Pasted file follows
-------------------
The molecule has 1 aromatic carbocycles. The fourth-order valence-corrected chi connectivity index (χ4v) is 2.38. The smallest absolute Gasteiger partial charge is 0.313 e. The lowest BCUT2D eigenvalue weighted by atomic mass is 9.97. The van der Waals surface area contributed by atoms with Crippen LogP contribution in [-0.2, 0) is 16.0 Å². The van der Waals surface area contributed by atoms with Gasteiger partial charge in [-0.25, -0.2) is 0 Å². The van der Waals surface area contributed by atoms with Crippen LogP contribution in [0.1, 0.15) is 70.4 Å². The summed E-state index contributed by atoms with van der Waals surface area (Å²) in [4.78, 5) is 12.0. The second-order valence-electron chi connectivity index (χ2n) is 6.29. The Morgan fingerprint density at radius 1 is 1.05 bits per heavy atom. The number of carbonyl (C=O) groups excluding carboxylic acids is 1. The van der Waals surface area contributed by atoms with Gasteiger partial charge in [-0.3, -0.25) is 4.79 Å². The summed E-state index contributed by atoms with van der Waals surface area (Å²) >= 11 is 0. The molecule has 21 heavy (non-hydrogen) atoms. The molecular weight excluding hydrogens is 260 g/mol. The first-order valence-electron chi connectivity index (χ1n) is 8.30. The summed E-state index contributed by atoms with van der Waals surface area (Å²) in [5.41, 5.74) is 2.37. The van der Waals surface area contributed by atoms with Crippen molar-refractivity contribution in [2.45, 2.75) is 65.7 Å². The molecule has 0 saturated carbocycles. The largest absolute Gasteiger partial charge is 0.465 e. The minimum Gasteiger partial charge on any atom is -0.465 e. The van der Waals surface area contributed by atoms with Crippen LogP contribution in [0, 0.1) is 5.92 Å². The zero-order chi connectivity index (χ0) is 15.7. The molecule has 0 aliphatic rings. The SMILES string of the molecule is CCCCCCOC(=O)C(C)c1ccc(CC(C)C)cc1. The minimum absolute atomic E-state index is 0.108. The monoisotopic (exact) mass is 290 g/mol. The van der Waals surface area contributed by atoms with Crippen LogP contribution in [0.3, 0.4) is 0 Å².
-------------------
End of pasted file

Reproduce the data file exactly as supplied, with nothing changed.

The molecule has 1 aromatic carbocycles. The fourth-order valence-corrected chi connectivity index (χ4v) is 2.38. The smallest absolute Gasteiger partial charge is 0.313 e. The lowest BCUT2D eigenvalue weighted by atomic mass is 9.97. The van der Waals surface area contributed by atoms with Crippen LogP contribution in [-0.2, 0) is 16.0 Å². The van der Waals surface area contributed by atoms with Gasteiger partial charge in [-0.25, -0.2) is 0 Å². The van der Waals surface area contributed by atoms with Crippen LogP contribution in [0.1, 0.15) is 70.4 Å². The summed E-state index contributed by atoms with van der Waals surface area (Å²) in [4.78, 5) is 12.0. The second-order valence-electron chi connectivity index (χ2n) is 6.29. The Morgan fingerprint density at radius 1 is 1.05 bits per heavy atom. The number of carbonyl (C=O) groups excluding carboxylic acids is 1. The van der Waals surface area contributed by atoms with Gasteiger partial charge in [-0.3, -0.25) is 4.79 Å². The summed E-state index contributed by atoms with van der Waals surface area (Å²) >= 11 is 0. The molecule has 21 heavy (non-hydrogen) atoms. The molecular weight excluding hydrogens is 260 g/mol. The first-order valence-electron chi connectivity index (χ1n) is 8.30. The summed E-state index contributed by atoms with van der Waals surface area (Å²) in [5.41, 5.74) is 2.37. The van der Waals surface area contributed by atoms with Crippen molar-refractivity contribution in [2.45, 2.75) is 65.7 Å². The molecule has 0 saturated carbocycles. The largest absolute Gasteiger partial charge is 0.465 e. The minimum Gasteiger partial charge on any atom is -0.465 e. The van der Waals surface area contributed by atoms with Crippen LogP contribution in [0, 0.1) is 5.92 Å². The zero-order chi connectivity index (χ0) is 15.7. The molecule has 0 aliphatic rings. The SMILES string of the molecule is CCCCCCOC(=O)C(C)c1ccc(CC(C)C)cc1. The minimum absolute atomic E-state index is 0.108. The monoisotopic (exact) mass is 290 g/mol. The van der Waals surface area contributed by atoms with Crippen LogP contribution in [0.3, 0.4) is 0 Å².